We also take stock this week of what happened to the fishermen of Gem-Ver, the Filipino ship sunk and abandoned by a Chinese vessel 5 months ago in the West Philippine Sea. A Rappler team visited the men and their families in Mindoro Oriental last week. The fishermen sailed on board Gem-Ver again, but theirs remain to be a story of betrayal, as we wrote in our editorial on Monday, November 18.

ALL SET. Gem-Ver sailed again last week – 5 months after it was sunk by a Chinese vessel. Photo by LeAnne Jazul/Rappler

Vice President Leni Robredo is scheduled to meet with the Department of the Interior and Local Government on Tuesday, November 19, in her new capacity as co-chair of a government committee against illegal drugs.

The Philippine House of Representatives tackles tax issues hounding Chinese online gaming in the country.

The Philippines is also scrambling for final preparations as the host of this year’s Southeast Asian Games, which begin on November 30. This has not been without controversy – as questions are now coming out on how government officials have been spending taxpayers’ money for the games. The government spent P50 million for an oversized cauldron that would be used for the torch-lighting ceremony. And then there’s the inclusion of the SEA Games budget in the budget of the Department of Foreign Affairs. Rappler’s Sports section is launching our SEA Games microsite on Thursday, November 21. Watch out for it!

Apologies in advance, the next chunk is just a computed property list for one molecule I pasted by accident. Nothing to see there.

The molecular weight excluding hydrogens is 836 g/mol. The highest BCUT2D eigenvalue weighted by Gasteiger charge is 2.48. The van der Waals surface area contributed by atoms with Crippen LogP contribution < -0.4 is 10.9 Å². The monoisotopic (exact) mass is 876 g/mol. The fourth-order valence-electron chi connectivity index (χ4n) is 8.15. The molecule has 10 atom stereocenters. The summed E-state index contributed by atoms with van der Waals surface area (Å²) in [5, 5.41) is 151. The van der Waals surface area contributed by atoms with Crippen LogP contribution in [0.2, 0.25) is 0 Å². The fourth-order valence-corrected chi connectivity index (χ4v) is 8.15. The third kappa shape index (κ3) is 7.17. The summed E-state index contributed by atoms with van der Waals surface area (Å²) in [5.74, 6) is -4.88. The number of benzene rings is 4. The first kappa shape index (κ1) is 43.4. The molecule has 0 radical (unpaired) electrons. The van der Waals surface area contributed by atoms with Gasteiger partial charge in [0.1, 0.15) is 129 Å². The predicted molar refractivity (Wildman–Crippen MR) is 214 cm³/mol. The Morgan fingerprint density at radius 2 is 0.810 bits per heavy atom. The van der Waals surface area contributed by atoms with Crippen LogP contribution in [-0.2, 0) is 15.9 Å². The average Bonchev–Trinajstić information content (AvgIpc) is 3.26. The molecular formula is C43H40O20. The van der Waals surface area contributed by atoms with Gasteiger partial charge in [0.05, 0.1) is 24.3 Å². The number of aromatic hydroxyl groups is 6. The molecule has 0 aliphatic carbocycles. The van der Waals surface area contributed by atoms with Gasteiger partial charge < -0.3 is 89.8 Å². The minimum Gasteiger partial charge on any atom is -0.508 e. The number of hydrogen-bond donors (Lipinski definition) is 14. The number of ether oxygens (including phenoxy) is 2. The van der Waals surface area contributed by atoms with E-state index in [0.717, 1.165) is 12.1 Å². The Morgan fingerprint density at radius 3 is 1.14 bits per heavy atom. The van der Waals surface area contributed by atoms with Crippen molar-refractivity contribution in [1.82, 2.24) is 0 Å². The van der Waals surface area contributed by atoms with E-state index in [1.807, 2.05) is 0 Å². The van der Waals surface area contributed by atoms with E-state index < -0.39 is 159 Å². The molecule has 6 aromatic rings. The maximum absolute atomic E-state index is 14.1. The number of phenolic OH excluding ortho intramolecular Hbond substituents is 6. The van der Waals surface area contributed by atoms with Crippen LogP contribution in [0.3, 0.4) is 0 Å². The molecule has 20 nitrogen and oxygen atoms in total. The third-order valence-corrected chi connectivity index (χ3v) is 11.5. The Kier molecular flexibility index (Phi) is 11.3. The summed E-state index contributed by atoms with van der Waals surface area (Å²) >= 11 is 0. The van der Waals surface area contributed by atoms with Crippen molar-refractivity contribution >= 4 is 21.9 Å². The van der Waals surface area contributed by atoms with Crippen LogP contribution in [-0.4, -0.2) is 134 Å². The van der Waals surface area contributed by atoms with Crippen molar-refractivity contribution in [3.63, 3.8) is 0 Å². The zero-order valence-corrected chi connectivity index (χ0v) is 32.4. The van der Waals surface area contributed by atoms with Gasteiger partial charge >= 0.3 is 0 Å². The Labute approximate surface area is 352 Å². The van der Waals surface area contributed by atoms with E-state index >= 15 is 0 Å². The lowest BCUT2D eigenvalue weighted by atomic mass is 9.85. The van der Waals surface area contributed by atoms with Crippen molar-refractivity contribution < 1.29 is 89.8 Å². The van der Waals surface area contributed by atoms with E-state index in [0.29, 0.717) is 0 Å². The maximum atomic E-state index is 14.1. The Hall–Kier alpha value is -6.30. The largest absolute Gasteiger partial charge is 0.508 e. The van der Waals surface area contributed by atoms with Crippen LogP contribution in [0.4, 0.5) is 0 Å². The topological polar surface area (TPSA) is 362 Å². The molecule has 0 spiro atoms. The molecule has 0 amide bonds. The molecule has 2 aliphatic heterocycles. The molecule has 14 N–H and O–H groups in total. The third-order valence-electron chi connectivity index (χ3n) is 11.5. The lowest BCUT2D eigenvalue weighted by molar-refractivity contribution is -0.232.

The undefeated Ateneo Blue Eagles will gun for the UAAP championship on Wednesday, November 20, against the UST Growling Tigers.

Here are the other key events this week:

Tuesday, November 19. US defense chief Esper meets with Defense Secretary Delfin Lorenzana.

Wednesday, November 20. Canadian Prime Minister JustinTrudeau names Cabinet after reelection as head of minority government.

Thursday, November 21. Pope Francis meets with top Thai officials led by its prime minister.

Friday, November 22. G20 foreign ministers meet in Japan.

Saturday, November 23. 10th anniversary of the Ampatuan massacre.

Have a productive week ahead! Please feel free to email me at glenda.gloria@rappler.com. – Rappler.com